Home-based owners of solar panels do it tough in the planet’s many dry places. Rain can do a good job of removing dirt build-up from solar panels, but if there’s not enough rain, what’s the best way to clean your solar panels? While there are some good ways, some of those on offer have hidden pitfalls.
Solar cleaning and arid places
Studies show that in areas with long dry periods, energy output lost due to dirt build up dilutes the return on investment, significantly reducing the benefit of going solar. These studies, conducted in Spain, Egypt, India, Malaysia and the USA (to name just a few), show losses in some cases of up to 85%, and average losses of 35% are common. And losses can reach those levels within five weeks of cleaning.
Common Cleaning Options
Panels can be cleaned manually or automatically, using low pressure or high pressure water, or wet or dry brushing. All are effective in the short term, but can present long-term problems.
The safest method for cleaning your panels is low-pressure water, such as a standard garden hose spray nozzle. As a home owner, you can do this yourself, but you need to be on the rooftop – hosing rooftop panels from the ground is not effective, and uses large amounts of water. With water available set to become a key climate change issue, water efficiency is a key criterion. On the rooftop, there are obvious hazards, such as falling or slipping.
Because of the hazards, itâ€™s generally thought to be a job for a contractor with the appropriate safety equipment. However, for the average home owner the costs of contractor cleaning (typically $AU150 per wash in Australia) makes it viable only on an annual or twice yearly basis. Yet annual cleaning is only slightly better than not washing at all.
Overall, the studies show that it’s best to wash weekly.
Brushes, sponges and high pressure water sprays
The two most common methods of manual washing present hazards to the solar array itself. Brushes, sponges or other physical means have the potential to scrape abrasive dirt particles across the panel, scratching the surface coating and in the end reducing its clarity – and therefore its power output. Using high pressure water (i.e., water blasters) carries the risk of water penetrating electrical junctions.
Another factor is that with manual washing there’s little control over the amount of water used, and that’s an issue in dry regions.
Cleaning Robots or Machines
A wide range of cleaning robots and machines has been developed, largely for solar farsm and other very large installations. They’re way too expensive for the small-scale solar owner, although viable (if still expensive) for solar farms where efficiency is a critical factor. Almost all use either rotating brushes (either wet or dry) or high pressure water, and therefore introduce the same hazards as manual cleaning. They may even cause more damage than manual cleaning, because the brushes are held to the surface of the panel by more than human action, and often rotate at high speed, and because the level of automation means that the cleaning is done far more regularly.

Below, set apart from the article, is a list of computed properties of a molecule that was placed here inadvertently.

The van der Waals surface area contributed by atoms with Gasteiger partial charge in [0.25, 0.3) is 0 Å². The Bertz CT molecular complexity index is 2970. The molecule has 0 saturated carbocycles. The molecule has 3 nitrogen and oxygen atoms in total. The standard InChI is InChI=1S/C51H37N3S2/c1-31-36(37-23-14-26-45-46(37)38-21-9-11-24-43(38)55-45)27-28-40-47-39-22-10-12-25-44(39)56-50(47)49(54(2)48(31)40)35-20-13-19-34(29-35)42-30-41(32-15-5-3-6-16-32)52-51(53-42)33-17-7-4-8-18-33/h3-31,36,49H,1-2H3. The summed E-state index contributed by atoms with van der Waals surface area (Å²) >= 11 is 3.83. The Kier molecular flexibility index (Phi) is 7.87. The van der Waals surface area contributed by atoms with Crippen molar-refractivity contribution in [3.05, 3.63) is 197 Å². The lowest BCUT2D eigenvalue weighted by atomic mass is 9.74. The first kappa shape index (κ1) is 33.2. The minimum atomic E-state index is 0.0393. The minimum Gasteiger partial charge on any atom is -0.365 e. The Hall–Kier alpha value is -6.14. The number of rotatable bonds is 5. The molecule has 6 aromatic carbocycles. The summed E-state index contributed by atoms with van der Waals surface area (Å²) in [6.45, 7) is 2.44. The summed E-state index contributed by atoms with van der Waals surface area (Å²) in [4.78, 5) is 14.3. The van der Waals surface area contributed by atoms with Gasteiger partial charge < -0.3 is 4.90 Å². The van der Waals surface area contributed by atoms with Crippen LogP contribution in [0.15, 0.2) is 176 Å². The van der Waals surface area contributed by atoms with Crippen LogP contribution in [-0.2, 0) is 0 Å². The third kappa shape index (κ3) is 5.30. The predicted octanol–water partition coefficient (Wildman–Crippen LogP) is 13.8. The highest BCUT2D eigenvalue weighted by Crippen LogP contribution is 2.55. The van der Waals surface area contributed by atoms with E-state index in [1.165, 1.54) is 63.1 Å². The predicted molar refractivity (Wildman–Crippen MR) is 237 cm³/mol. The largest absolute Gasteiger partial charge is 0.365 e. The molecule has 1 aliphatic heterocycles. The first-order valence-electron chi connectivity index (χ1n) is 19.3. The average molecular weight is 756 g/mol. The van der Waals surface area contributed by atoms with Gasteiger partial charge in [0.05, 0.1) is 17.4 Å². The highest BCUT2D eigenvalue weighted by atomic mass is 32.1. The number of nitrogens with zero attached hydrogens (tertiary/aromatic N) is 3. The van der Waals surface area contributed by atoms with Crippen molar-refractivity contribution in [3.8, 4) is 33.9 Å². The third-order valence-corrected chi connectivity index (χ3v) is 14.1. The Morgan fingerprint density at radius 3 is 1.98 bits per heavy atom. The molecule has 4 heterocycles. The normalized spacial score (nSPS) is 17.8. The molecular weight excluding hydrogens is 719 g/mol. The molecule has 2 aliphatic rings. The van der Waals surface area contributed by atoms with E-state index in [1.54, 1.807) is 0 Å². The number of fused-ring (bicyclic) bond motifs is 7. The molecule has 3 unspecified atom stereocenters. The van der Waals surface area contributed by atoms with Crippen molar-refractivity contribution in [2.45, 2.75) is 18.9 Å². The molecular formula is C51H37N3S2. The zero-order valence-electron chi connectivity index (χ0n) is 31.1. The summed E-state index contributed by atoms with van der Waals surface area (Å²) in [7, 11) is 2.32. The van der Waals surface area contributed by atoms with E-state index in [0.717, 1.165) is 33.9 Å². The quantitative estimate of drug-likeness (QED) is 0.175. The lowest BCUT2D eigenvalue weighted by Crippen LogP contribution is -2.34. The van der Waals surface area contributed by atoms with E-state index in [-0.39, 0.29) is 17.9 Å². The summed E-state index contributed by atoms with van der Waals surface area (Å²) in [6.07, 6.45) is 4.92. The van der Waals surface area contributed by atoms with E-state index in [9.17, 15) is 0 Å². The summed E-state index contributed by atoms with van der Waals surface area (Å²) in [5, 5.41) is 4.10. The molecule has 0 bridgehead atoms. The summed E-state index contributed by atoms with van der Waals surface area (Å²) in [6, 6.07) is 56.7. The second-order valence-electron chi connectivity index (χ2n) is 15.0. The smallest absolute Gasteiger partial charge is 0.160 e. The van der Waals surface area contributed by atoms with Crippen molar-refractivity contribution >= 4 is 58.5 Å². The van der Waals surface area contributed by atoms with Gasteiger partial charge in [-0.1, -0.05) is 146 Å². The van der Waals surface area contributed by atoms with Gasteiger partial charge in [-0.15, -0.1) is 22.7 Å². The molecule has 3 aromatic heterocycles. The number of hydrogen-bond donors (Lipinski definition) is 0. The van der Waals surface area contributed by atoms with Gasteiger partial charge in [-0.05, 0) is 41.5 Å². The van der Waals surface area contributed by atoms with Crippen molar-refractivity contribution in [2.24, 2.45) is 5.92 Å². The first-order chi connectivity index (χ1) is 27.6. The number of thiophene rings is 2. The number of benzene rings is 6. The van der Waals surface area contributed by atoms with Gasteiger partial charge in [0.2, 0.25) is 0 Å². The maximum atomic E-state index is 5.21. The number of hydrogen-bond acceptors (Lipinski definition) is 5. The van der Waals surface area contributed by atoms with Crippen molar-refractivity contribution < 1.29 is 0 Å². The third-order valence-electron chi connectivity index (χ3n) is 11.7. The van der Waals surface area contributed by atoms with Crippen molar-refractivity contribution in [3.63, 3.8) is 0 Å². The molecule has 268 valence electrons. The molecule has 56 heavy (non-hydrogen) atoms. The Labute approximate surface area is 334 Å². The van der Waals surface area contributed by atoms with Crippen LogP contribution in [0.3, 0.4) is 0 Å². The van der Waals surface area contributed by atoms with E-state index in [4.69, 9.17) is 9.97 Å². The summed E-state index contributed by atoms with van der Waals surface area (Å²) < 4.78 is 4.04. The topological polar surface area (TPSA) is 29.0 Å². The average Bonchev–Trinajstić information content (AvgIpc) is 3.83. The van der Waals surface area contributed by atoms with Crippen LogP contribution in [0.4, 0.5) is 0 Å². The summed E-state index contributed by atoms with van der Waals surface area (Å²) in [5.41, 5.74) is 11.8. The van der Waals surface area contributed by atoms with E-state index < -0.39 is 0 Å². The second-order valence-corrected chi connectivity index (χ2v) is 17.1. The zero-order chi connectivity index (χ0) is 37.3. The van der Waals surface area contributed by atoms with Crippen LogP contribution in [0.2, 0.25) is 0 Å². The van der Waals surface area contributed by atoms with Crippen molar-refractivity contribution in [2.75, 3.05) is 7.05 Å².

Those that have been developed to use a wet wash technique may also haver been developed without water efficiency as a priority criterion, meaning that excessive water use is a potential issue too.
Also, large solar arrays are split into multiple rows, and cleaning across these rows presents a challenge, which is addressed in one of several ways:
- Separate machines are fixed to each row (increasing the cost)
- The machine is physically moved from one row to the next (leading to labour costs and the need for lifting equipment for safety.
- The cleaning equipment is mounted to a vehicle, which moves from one row to the next (leading to labour costs and vehicular hazards)
Automatic Low Pressure Spray Cleaning
This system uses micro-irrigation nozzles to direct a spray of water across the panel area. It offers low capital costs, no labour costs, no safety hazard, and no chance of panel abrasion or damage to electrical connections.
However, because the nozzles are designed with irrigation in mind, they spray across a large area, and there is consequently a lot of overspray; because they spray into the air in the region of panels, much water can also be lost to the wind. Also, water distribution is uneven, with some panel areas getting more spray than others. This means that either some of panel areas receive more water than is needed for cleaning (therefore wasting water) or some areas will receive too little water to clean them thoroughly; either outcome is undesirable.
Spray cleaning does offer a unique side-benefit: in regions with plenty of water, it can also be used for cooling the panels, which can increase energy output by between 10 and 20%, and can minimise overheating, a known potential cause of solar panel failure.
However, there is no practical option available for small-scale solar installations.
SolarClear: Cleaning Solution
These issues made us realise there must be a better answer, and prompted us to design and create one.
SolarClear® is the result. It’s an automatic low-pressure water cleaner like the spray cleaners, and shares all the benefits of low pressure sprays. However, instead of inefficient spray nozzles, it uses a cascade water delivery system, which delivers water just to the panels and uniformly across them, eliminating water waste. It simulates a short, heavy shower of rain. It’s fully automatic, with almost no need for upkeep, and can pay for itself in as little as 9 months.
We’ve designed SolarClear® to be suitable and affordable for even small installations in the domestic Australian market and conditions. However, we plan to make it available to solar farms and the international market in the near future.
At this stage, we’re in the process of crowdfunding to assist us get this product manufactured.
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